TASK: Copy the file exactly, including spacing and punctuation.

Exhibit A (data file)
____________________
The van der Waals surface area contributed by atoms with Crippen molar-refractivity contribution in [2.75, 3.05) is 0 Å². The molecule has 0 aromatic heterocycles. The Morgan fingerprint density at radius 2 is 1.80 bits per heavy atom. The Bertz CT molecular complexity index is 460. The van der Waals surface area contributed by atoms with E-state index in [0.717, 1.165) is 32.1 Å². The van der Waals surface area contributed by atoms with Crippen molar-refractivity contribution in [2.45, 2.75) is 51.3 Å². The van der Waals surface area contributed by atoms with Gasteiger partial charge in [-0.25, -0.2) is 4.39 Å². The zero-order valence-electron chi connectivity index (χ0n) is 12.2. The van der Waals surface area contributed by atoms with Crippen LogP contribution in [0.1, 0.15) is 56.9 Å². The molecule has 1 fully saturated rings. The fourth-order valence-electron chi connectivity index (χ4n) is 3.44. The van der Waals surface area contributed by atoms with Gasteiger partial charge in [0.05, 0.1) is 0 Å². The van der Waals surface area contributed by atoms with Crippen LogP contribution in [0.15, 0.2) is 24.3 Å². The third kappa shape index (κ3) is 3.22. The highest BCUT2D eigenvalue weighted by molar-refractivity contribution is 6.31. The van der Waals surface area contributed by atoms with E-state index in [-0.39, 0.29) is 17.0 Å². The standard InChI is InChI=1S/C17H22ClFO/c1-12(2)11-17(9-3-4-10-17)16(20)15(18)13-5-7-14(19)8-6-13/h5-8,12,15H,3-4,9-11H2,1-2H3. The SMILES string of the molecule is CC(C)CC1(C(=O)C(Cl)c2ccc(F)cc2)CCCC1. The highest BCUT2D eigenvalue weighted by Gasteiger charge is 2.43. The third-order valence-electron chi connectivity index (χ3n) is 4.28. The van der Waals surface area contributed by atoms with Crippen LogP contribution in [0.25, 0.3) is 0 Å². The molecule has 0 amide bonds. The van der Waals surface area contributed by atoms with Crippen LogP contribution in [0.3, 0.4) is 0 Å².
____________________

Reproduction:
The van der Waals surface area contributed by atoms with Crippen molar-refractivity contribution in [2.75, 3.05) is 0 Å². The molecule has 0 aromatic heterocycles. The Morgan fingerprint density at radius 2 is 1.80 bits per heavy atom. The Bertz CT molecular complexity index is 460. The van der Waals surface area contributed by atoms with E-state index in [0.717, 1.165) is 32.1 Å². The van der Waals surface area contributed by atoms with Crippen molar-refractivity contribution in [2.45, 2.75) is 51.3 Å². The van der Waals surface area contributed by atoms with Gasteiger partial charge in [-0.25, -0.2) is 4.39 Å². The zero-order valence-electron chi connectivity index (χ0n) is 12.2. The van der Waals surface area contributed by atoms with Crippen LogP contribution in [0.1, 0.15) is 56.9 Å². The molecule has 1 fully saturated rings. The fourth-order valence-electron chi connectivity index (χ4n) is 3.44. The van der Waals surface area contributed by atoms with Gasteiger partial charge in [0.05, 0.1) is 0 Å². The van der Waals surface area contributed by atoms with Crippen LogP contribution in [0.15, 0.2) is 24.3 Å². The third kappa shape index (κ3) is 3.22. The highest BCUT2D eigenvalue weighted by molar-refractivity contribution is 6.31. The van der Waals surface area contributed by atoms with E-state index in [-0.39, 0.29) is 17.0 Å². The standard InChI is InChI=1S/C17H22ClFO/c1-12(2)11-17(9-3-4-10-17)16(20)15(18)13-5-7-14(19)8-6-13/h5-8,12,15H,3-4,9-11H2,1-2H3. The SMILES string of the molecule is CC(C)CC1(C(=O)C(Cl)c2ccc(F)cc2)CCCC1. The highest BCUT2D eigenvalue weighted by Gasteiger charge is 2.43. The third-order valence-electron chi connectivity index (χ3n) is 4.28. The van der Waals surface area contributed by atoms with Crippen LogP contribution in [0.25, 0.3) is 0 Å². The molecule has 0 amide bonds. The van der Waals surface area contributed by atoms with Crippen LogP contribution in [0.3, 0.4) is 0 Å².